[Bayh-dole-regulations] Kathryn Ardizzone Comment to NIH Regarding Proposal to Deny Members of the Public Standing to Appeal Government Licenses

James Love james.love at keionline.org
Fri Mar 26 11:24:23 PDT 2021


https://www.keionline.org/35729
Kathryn Ardizzone Comment to NIH Regarding Proposal to Deny Members of the
Public Standing to Appeal Government Licenses
Posted on March 26, 2021 <https://www.keionline.org/35729>

PDF version here: KA-KEI-NIST-Standing-26March2021
<https://www.keionline.org/wp-content/uploads/KA-KEI-NIST-Standing-26March2021.pdf>
More on the NIST proposed changes to the Bayh-Dole Regulations.
https://www.keionline.org/35432
------------------------------

Kathryn Ardizzone
Counsel, Knowledge Ecology International

National Institute of Standards and Technologies
Rights to Federally Funded Inventions and Licensing of Government Owned
Inventions
Docket No.: 201207-0327
Docket ID: NIST-2021-0001-0001
FR Doc # 2020-27581, 86 Fed. Reg. 35

March 26, 2021

*Re: The Proposal to Deny Members of the Public Standing to Appeal
Government Licenses*

I am writing to express my strong opposition to NIST’s proposal to modify
37 C.F.R. § 404.11 to artificially narrow the class of people that have
standing to appeal federal agencies’ decisions to grant exclusive licenses
in federally-owned inventions. The Bayh-Dole Act gives the public a voice
in such decisions, as it requires federal agencies to consider all
timely-submitted public comments before executing an exclusive license. The
NIST proposal is an attempt to silence that voice. It would limit standing
to appeal licensing decisions to those who can show that they are able to
commercialize the licensed invention.

I oppose the proposal because it conflicts with the public’s statutory
right to comment on licenses in federally-owned inventions and would have
harmful implications. If the NIST proposal is implemented and members of
the public could not seek review on unlawful licensing decisions, agencies
would become even less willing to give their comments meaningful
consideration. If agencies continue to be dismissive of public comment,
without a possibility of review, the legal framework in which the public
has a voice in exclusive patent licenses would be upended.

I am counsel for Knowledge Ecology International (KEI) and have submitted
comments and appeals on agency licensing decisions. KEI’s experience
submitting more than 70 comments on licenses in the past four years and
several appeals teaches that if NIST should be doing anything on this, it
should be strengthening the public’s right to comment and appeal, not
weakening it.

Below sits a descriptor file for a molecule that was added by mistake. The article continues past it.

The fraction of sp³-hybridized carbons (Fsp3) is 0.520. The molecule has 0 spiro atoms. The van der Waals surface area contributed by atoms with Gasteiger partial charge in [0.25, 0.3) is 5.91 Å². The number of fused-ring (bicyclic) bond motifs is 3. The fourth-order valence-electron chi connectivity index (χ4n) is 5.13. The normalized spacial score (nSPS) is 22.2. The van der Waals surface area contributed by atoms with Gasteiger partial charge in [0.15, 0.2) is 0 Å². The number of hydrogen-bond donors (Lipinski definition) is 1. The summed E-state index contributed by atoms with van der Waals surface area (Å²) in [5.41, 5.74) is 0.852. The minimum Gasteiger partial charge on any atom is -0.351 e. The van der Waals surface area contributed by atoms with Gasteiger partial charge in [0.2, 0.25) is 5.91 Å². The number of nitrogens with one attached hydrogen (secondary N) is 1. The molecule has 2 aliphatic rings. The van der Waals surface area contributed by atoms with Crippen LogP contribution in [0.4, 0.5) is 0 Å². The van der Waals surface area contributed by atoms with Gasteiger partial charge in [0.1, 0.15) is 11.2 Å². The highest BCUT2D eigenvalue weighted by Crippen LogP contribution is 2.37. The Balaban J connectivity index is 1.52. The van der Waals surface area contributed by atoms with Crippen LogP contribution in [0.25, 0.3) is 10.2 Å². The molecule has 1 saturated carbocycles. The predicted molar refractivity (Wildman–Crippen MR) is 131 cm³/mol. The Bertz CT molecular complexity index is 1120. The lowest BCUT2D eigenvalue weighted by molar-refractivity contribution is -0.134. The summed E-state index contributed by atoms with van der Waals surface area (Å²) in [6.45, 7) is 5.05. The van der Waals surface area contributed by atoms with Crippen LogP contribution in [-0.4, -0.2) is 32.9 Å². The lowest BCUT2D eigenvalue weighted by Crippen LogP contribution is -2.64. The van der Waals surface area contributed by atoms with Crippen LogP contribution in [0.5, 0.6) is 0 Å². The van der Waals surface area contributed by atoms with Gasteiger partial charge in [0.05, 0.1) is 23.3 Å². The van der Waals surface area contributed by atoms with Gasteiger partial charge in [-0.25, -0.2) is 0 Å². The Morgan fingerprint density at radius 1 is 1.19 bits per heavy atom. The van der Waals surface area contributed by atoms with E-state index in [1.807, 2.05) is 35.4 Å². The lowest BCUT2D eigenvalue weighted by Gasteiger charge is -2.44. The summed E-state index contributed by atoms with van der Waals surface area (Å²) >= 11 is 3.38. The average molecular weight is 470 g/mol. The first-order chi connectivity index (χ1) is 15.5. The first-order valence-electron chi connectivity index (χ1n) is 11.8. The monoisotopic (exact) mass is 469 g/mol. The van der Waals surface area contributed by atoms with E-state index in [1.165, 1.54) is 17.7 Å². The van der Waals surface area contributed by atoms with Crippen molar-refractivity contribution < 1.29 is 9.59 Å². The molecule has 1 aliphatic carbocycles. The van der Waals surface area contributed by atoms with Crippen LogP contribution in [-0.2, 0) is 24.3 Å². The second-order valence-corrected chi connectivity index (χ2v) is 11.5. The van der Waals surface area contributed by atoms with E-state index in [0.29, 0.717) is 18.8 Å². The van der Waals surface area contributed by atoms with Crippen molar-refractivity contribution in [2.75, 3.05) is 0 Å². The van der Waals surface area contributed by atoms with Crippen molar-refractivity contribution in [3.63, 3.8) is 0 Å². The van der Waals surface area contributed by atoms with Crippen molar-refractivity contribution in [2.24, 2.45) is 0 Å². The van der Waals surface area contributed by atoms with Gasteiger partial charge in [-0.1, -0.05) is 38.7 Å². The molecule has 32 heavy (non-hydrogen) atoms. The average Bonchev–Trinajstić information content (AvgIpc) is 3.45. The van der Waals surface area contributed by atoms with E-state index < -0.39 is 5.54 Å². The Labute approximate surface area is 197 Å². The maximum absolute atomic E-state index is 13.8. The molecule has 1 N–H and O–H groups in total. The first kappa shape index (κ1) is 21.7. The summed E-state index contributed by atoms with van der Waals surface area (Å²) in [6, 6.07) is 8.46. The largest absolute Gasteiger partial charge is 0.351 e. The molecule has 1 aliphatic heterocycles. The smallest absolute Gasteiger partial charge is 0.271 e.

*The Current Regulation Governing Standing to Appeal*

This proposal concerns the rules governing standing to appeal exclusive
licenses in federally-owned inventions under the Bayh-Dole Act.

Under the current regulation, a person who timely filed comments opposing
an exclusive license has standing to appeal as long as they “may be damaged
by” the license. 37 C.F.R. § 404.11.

Concerning public comment, the Bayh-Dole Act states that agencies may not
grant exclusive licenses unless they provide notice of their intent to
grant the license, allow at least 15 days for the public to comment, and
consider all timely-submitted comments. 35 U.S.C. § 209(e). In the original
version of the Act, the comment period was 60 days.

*The NIST Proposal*

NIST is proposing modifying 37 C.F.R. § 404.11 so that a person who may be
damaged by a license must also demonstrate that they were damaged by the
license specifically by losing the “opportunity to promote the
commercialization” of the licensed invention. The new language would state
in full:

(3) A person who timely filed a written objection in response to the notice
required by § 404.7 and who can demonstrate to the satisfaction of the
Federal agency that such person may be damaged by the agency action due to
being denied the opportunity to promote the commercialization of the
invention.

*Why it Matters*

The NIST proposal on standing is inconsistent with the intent of the
Bayh-Dole Act, as expressed through the licensing procedures at 35 U.S.C. §
209(e). By giving the public a right to comment on exclusive licenses and
requiring agencies to consider their comments, Congress signaled its desire
to give members of the public a powerful voice in these decisions. The
right to comment cannot be meaningful if the public cannot appeal licenses.
The proposal is also inconsistent with a stated policy and objective of the
Act: to “protect the public against nonuse or unreasonable use of
inventions.” 35 U.S.C. § 200.

The proposal would likely contribute to agencies’ dismissiveness of public
comment as it stands today. Over the past several years, the National
Institutes of Health (NIH) has become increasingly unresponsive and non
transparent about its licensing decisions, undermining the public’s voice.
As an example of this lack of responsiveness and possible hostility to the
public’s right to appeal, KEI’s previous counsel asked the NIH to provide
him copy of the NIH’s appeals procedures for an appeal that KEI wanted to
submit, but the NIH initially refused to forward him the policy, asserting
that KEI did not have standing. It was impossible for the NIH to know that
KEI did not have standing before KEI even had an opportunity to be heard on
why it did. And despite KEI notifying the NIH on multiple occasions over
the years, the link to the Department of Health and Human Services appeals
procedures remains broken on the NIH Office of Technology Transfer website.

The failure of agencies to consider public comments and appeals would have
a harmful impact. If this proposal is implemented and NIH licensing